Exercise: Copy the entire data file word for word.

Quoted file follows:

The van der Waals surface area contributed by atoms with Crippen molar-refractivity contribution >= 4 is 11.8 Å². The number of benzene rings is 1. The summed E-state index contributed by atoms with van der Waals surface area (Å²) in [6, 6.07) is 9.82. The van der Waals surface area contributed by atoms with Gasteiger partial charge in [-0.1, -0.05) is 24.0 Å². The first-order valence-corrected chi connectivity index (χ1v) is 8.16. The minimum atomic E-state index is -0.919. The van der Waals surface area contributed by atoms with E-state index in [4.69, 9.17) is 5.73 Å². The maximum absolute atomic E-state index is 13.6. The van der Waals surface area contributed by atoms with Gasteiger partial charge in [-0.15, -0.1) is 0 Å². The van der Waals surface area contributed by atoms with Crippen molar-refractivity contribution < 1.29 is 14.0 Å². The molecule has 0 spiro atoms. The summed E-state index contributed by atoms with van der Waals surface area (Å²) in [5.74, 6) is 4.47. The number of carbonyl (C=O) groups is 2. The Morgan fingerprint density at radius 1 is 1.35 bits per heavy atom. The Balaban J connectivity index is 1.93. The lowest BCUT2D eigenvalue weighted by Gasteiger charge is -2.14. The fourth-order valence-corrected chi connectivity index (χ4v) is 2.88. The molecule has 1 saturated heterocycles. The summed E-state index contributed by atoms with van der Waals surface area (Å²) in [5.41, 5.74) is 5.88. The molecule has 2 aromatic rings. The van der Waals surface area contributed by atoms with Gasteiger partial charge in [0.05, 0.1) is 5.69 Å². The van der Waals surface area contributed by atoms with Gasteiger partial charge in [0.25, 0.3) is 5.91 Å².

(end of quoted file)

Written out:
The van der Waals surface area contributed by atoms with Crippen molar-refractivity contribution >= 4 is 11.8 Å². The number of benzene rings is 1. The summed E-state index contributed by atoms with van der Waals surface area (Å²) in [6, 6.07) is 9.82. The van der Waals surface area contributed by atoms with Gasteiger partial charge in [-0.1, -0.05) is 24.0 Å². The first-order valence-corrected chi connectivity index (χ1v) is 8.16. The minimum atomic E-state index is -0.919. The van der Waals surface area contributed by atoms with E-state index in [4.69, 9.17) is 5.73 Å². The maximum absolute atomic E-state index is 13.6. The van der Waals surface area contributed by atoms with Gasteiger partial charge in [-0.15, -0.1) is 0 Å². The van der Waals surface area contributed by atoms with Crippen molar-refractivity contribution < 1.29 is 14.0 Å². The molecule has 0 spiro atoms. The summed E-state index contributed by atoms with van der Waals surface area (Å²) in [5.74, 6) is 4.47. The number of carbonyl (C=O) groups is 2. The Morgan fingerprint density at radius 1 is 1.35 bits per heavy atom. The Balaban J connectivity index is 1.93. The lowest BCUT2D eigenvalue weighted by Gasteiger charge is -2.14. The fourth-order valence-corrected chi connectivity index (χ4v) is 2.88. The molecule has 1 saturated heterocycles. The summed E-state index contributed by atoms with van der Waals surface area (Å²) in [5.41, 5.74) is 5.88. The molecule has 2 aromatic rings. The van der Waals surface area contributed by atoms with Gasteiger partial charge in [0.05, 0.1) is 5.69 Å². The van der Waals surface area contributed by atoms with Gasteiger partial charge in [0.25, 0.3) is 5.91 Å².